Russia Needs a Strong Navy

By Rear Admiral Valery Aleksin, Russian Navy

Because financial resources are scarce, we must set our priorities carefully. We must determine what military, economic, and political dangers exist, and then establish the character of these dangers. Next, we need to determine the role and significance of the Navy in protecting and promoting the long-term state and national interests of Russia and the role of navies in modern war.

Military, Economic, and Political Dangers

After World War II, the system of international relations was based on the geopolitical and ideological contradictions of the two main centers of power—the United States and the U.S.S.R. The disintegration of the Soviet Union in the early 1990s wrecked this bipolar organization and the dynamic force balance that had provided strategic stability during the 40-year Cold War. Before the leading world powers there arose the task of forming a new model of world organization, and a new system of geopolitical, geostrategic, and geoeconomic balance.

The political and military leadership of the United States initially tried to construct a new unipolar world order, but in the intervening five years, a competing multipolar model based on the principles of international law and consideration of all states' interests has emerged. But it is too early to tell which model will predominate.

In the mid-1990s, the main centers of world production were the United States (about 25%), Japan (16%), China (8%), and Germany (6%). This, in conjunction with the trend toward interstate economic blocs, has led to a tripolar structure where the United States, Germany, and Japan dominate. No longer a superpower because of our continuing crisis, Russia lags these main power centers on a number of key parameters. Our world share is about 2% of production, 2.5% of population, 4% of military expenses, and 6% of the armed forces. The causes of this crisis are economic and political, not military.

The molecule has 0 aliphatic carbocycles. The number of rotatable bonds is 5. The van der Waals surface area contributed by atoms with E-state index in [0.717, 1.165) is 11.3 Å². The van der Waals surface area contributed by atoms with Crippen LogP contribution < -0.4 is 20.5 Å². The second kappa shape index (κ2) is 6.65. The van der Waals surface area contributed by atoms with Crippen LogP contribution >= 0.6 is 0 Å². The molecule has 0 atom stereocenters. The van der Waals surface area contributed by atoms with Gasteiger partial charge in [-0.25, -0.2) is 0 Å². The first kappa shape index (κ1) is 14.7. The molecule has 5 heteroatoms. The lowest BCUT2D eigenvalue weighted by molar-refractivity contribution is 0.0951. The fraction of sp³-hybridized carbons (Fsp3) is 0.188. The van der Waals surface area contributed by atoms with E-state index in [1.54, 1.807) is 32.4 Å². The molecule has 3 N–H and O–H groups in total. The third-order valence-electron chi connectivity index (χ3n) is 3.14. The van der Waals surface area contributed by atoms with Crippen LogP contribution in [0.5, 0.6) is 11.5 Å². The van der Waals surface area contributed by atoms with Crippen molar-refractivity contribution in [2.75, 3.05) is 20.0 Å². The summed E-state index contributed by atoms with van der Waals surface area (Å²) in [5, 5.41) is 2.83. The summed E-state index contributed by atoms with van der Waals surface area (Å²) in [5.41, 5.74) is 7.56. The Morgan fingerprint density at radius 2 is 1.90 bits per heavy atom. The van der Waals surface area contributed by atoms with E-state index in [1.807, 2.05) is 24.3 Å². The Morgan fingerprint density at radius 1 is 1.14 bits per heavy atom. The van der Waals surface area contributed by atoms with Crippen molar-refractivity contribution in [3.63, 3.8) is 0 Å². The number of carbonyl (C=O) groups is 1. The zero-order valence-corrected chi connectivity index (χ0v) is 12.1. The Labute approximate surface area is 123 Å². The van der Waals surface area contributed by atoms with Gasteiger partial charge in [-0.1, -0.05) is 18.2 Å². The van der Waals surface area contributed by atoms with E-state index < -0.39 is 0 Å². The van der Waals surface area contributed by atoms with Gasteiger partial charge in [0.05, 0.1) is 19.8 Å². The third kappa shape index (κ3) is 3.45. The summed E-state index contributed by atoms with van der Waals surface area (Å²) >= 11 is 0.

The global changes that have occurred in the post-confrontation era effectively have eliminated the threat of thermonuclear conflict, but they have not diminished other dangers to the world at large. Ethnic, religious, economic, territorial, and other nongovernmental controversies will be the most probable crises calling for military involvement. Most of these conflicts are situated on Russian borders, or on the borders of Russia's old allies and partners.

The new political thinking pursued by our leadership for the past ten years did not produce the expected stability in the international situation. On the contrary, the situation has become more complicated and acute. Unilateral self-dissolution of the Warsaw Treaty Organization did not lead to the self-dissolution of NATO. Indeed, NATO is expanding eastward to the borders of Russia. This significantly changes the balance of power in Europe and threatens the isolation of Russia.

In the East, China and the countries of Southeast Asia are beginning large-scale rearmament, and 20 to 25 countries reportedly are pursuing the development of nuclear weapons and their means of delivery. The struggle for economic and political influence around the world to gain possession of raw material resources is growing sharper. All of this leads us to the conclusion that the transition to the 21st century will not be quiet and unclouded.